Airdrie-Cochrane MLA Peter Guthrie says he has given zero consideration to running for the United Conservative Party (UCP) leadership at this point.
The local MLA was vocal in his opposition to Jason Kenney leading up to the leadership review vote that ended with Kenney resigning as party leader last night.
Guthrie says Kenney made the right choice. Should he have continued, the party would have remained divided.
"That wouldn't have been good for the party, that wouldn't have been good for MLAs, it wouldn't have been good to the conservative movement, so I am very happy that the premier did stand up and understand he would have needed a stronger mandate to continue."
"The premier has been in the business a long time, and he'd know full well that a number in the 50s was not going to be strong enough to stick around. I'm glad that he took the path that he did because we don't have a long time until the next election."
It wasn't only within the party that there was concern over Kenney's leadership. A ThinkHQ poll on Apr. 5 saw Kenney's public approval rate fall below 30 per cent.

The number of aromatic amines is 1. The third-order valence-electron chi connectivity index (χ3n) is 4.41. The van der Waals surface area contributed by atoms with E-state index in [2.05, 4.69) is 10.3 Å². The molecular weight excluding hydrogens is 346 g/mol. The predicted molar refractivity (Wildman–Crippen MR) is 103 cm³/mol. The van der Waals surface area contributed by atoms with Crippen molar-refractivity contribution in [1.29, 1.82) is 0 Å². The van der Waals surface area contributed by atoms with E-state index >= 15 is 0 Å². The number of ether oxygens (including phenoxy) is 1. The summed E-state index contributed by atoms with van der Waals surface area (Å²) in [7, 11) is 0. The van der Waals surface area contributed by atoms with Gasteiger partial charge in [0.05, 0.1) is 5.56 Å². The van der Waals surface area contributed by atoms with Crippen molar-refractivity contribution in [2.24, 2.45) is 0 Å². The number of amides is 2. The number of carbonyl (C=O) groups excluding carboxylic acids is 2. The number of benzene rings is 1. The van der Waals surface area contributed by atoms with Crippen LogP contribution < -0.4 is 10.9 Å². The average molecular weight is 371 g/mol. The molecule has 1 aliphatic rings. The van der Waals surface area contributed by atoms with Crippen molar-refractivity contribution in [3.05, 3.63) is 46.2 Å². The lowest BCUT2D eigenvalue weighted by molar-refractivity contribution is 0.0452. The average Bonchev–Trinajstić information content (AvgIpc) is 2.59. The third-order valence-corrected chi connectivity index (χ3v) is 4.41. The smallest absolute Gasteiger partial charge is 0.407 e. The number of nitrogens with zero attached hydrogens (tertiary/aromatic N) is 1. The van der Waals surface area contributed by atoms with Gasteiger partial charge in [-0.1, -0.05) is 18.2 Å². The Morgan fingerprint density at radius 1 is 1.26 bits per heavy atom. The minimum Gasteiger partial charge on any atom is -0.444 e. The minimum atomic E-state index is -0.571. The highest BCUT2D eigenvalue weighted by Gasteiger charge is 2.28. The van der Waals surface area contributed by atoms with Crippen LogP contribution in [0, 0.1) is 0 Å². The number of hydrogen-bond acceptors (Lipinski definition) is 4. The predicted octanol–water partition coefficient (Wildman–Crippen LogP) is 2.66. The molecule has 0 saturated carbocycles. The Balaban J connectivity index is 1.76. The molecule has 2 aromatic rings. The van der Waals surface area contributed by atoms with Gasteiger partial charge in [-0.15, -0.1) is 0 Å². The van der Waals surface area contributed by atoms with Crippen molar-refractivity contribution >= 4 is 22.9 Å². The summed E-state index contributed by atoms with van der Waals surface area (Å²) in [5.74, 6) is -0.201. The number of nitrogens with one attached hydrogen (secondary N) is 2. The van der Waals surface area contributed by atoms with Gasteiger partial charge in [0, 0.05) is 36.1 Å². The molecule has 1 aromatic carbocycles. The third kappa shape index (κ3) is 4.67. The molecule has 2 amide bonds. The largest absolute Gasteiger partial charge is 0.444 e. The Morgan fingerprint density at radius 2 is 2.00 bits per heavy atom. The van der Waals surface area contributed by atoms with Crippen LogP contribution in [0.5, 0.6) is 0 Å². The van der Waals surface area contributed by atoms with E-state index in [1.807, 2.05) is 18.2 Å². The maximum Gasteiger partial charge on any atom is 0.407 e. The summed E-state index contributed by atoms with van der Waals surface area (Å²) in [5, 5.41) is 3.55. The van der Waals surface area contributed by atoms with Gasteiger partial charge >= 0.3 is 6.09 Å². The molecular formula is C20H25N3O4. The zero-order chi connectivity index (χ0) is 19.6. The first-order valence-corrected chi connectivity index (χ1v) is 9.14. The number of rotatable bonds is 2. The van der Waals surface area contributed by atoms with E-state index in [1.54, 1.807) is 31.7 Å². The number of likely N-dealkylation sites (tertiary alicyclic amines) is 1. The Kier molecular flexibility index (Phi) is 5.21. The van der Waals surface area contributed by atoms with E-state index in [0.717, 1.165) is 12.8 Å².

Kenney isn't alone in stepping down from a leadership role in a governing party. Ralph Klein won four majority governments but near the end of his political career, questions began to arise. After securing 55 per cent in a leadership review in March 2006, he stepped down as leader later that year.
Nor has a strong endorsement from party members guaranteed a leader will continue. Both Ed Stelmach and Alison Redford had a 77 per cent approval rating in their last leadership reviews but later stepped down after running into trouble within their party ranks and with public opinion.
With the next provincial election 12 months away, Guthrie believes there's adequate time for the UCP to select a leader and build a strong campaign to battle the NDP.
"Now we have an opportunity to regroup," says Guthrie. "I believe and always have that we need to be a unified group moving forward, and now we can do that."